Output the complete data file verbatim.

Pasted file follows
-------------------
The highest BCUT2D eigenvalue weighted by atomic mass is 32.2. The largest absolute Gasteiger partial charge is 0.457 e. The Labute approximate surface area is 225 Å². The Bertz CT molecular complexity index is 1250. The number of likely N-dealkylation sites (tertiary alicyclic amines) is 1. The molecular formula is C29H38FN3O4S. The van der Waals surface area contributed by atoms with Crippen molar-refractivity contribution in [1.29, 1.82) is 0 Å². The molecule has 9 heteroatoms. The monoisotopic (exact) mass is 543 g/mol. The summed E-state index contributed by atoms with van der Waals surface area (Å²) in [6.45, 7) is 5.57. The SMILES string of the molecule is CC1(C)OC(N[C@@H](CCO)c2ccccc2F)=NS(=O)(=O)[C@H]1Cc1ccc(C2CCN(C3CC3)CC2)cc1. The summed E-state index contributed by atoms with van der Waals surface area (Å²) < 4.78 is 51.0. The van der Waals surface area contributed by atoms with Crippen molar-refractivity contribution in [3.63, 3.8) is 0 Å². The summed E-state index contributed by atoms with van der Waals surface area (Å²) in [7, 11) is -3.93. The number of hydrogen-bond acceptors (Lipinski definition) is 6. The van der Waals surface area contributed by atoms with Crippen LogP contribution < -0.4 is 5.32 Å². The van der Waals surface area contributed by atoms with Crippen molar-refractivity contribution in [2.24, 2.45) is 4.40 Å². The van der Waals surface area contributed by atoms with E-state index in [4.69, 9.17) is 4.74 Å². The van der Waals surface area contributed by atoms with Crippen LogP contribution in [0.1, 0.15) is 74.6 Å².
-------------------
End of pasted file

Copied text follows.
The highest BCUT2D eigenvalue weighted by atomic mass is 32.2. The largest absolute Gasteiger partial charge is 0.457 e. The Labute approximate surface area is 225 Å². The Bertz CT molecular complexity index is 1250. The number of likely N-dealkylation sites (tertiary alicyclic amines) is 1. The molecular formula is C29H38FN3O4S. The van der Waals surface area contributed by atoms with Crippen molar-refractivity contribution in [1.29, 1.82) is 0 Å². The molecule has 9 heteroatoms. The monoisotopic (exact) mass is 543 g/mol. The summed E-state index contributed by atoms with van der Waals surface area (Å²) in [6.45, 7) is 5.57. The SMILES string of the molecule is CC1(C)OC(N[C@@H](CCO)c2ccccc2F)=NS(=O)(=O)[C@H]1Cc1ccc(C2CCN(C3CC3)CC2)cc1. The summed E-state index contributed by atoms with van der Waals surface area (Å²) < 4.78 is 51.0. The van der Waals surface area contributed by atoms with Crippen molar-refractivity contribution in [3.63, 3.8) is 0 Å². The summed E-state index contributed by atoms with van der Waals surface area (Å²) in [7, 11) is -3.93. The number of hydrogen-bond acceptors (Lipinski definition) is 6. The van der Waals surface area contributed by atoms with Crippen LogP contribution < -0.4 is 5.32 Å². The van der Waals surface area contributed by atoms with Crippen molar-refractivity contribution in [2.24, 2.45) is 4.40 Å². The van der Waals surface area contributed by atoms with E-state index in [4.69, 9.17) is 4.74 Å². The van der Waals surface area contributed by atoms with Crippen LogP contribution in [0.1, 0.15) is 74.6 Å².